Substantive Law, Procedural Law & the U.S. Judicial System

Substantive Law, Procedural Law & the U.S. Judicial System

In this lesson, you’re expected to learn about:
– the difference between substantive and procedural law
– the basics of how the judicial system works in the U.S.
– alternative dispute resolution
What is Substantive Law?

Substantive law is the set of laws that creates, defines, and regulates rights and obligations of people within the framework of a single subject, such as contracts, torts*, crimes, or property.

It may be codified in statutes passed by a legislature (Civil law system) or exists through precedents established in previous legal cases (Common law system).

Tort: a wrongful act or an infringement of a right (other than under contract) leading to legal liability.
What is Procedural Law?

Procedural law is the set of operating rules for enforcing substantive law in a court of law, in order to obtain substantive rights or determine substantive obligations.

The rules determine what happens in a criminal lawsuit, as well as civil and administrative proceedings, and are designed to ensure a fair practice and consistent application of due process to all cases that come before a court.

In a legal system, procedural rules are promulgated by the judiciary, adopted after hearings, and published in a code. Procedural law varies from court to court.

Procedural vs. Substantive Law
Enlarged version: http://bit.ly/2q5XL0q
[Optional] Procedural Law vs. Substantive Law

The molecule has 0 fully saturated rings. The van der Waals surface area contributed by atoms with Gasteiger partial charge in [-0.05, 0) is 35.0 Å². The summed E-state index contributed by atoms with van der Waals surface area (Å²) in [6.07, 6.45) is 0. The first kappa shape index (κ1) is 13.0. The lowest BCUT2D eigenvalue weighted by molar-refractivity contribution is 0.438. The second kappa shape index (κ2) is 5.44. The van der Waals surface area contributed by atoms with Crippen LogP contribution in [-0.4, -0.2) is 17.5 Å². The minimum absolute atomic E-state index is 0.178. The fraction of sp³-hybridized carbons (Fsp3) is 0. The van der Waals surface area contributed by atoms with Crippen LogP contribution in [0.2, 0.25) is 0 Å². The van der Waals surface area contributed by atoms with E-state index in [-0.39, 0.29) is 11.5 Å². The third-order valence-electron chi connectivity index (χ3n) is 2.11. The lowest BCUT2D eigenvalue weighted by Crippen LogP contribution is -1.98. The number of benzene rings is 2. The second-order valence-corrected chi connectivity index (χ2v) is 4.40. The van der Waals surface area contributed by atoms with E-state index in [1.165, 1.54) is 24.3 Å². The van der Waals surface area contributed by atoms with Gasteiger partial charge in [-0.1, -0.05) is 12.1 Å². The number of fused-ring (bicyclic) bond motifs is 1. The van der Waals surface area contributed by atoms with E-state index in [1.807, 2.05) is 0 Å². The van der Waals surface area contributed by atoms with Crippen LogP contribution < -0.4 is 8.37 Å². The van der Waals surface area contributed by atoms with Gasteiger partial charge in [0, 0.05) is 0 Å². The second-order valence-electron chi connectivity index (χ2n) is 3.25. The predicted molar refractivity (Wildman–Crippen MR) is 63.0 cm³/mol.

Read this article to see the differences between the two:
http://www.diffen.com/difference/Procedural_Law_vs_Substantive_Law
The US court system
There are two main court systems in the US:  the Federal and the various State systems.

In reference to the structure, the hierarchy of the Federal and State courts are comparable. Therefore, by way of example, we will look at the Federal court system.

1) Federal System

• District Courts: these are trial courts and there are 94 district courts with 677 judges altogether. In each of the 50 states, there is at least one federal district court.

• Courts of Appeals: these are circuit courts for each of the districts. An appeal from district court’s decision is heard by the appeals courts. There are 13 courts of appeals across the country: 12 circuit courts of appeals and the US Court of Appeals for the federal circuit, a specialized court based in Washington D.C.

• US Supreme Court: appeals from circuit court’s judgment may be heard by the Supreme Court. In most situations, the Supreme Court decides discretionarily whether to hear an appeal – in this case, the agreement of four of the nine Justices from the Supreme Court is necessary.

In a few cases, a party has the absolute right of appeal – usually the cases involve federal questions, e.g. about the US Constitution and/or a federal statute. According to the US Courts official data, the US Supreme Court hears about 100 to 150 appeals of the more than 7,000 cases it is asked to review every year.

NOTE: the names of the courts may change according to the state and/or circuit where it is located.
Apart from the two main court systems in the US, there are other types of courts such as:

• courts of federal and state administrative agencies;

• specialized courts, e.g. federal bankruptcy courts;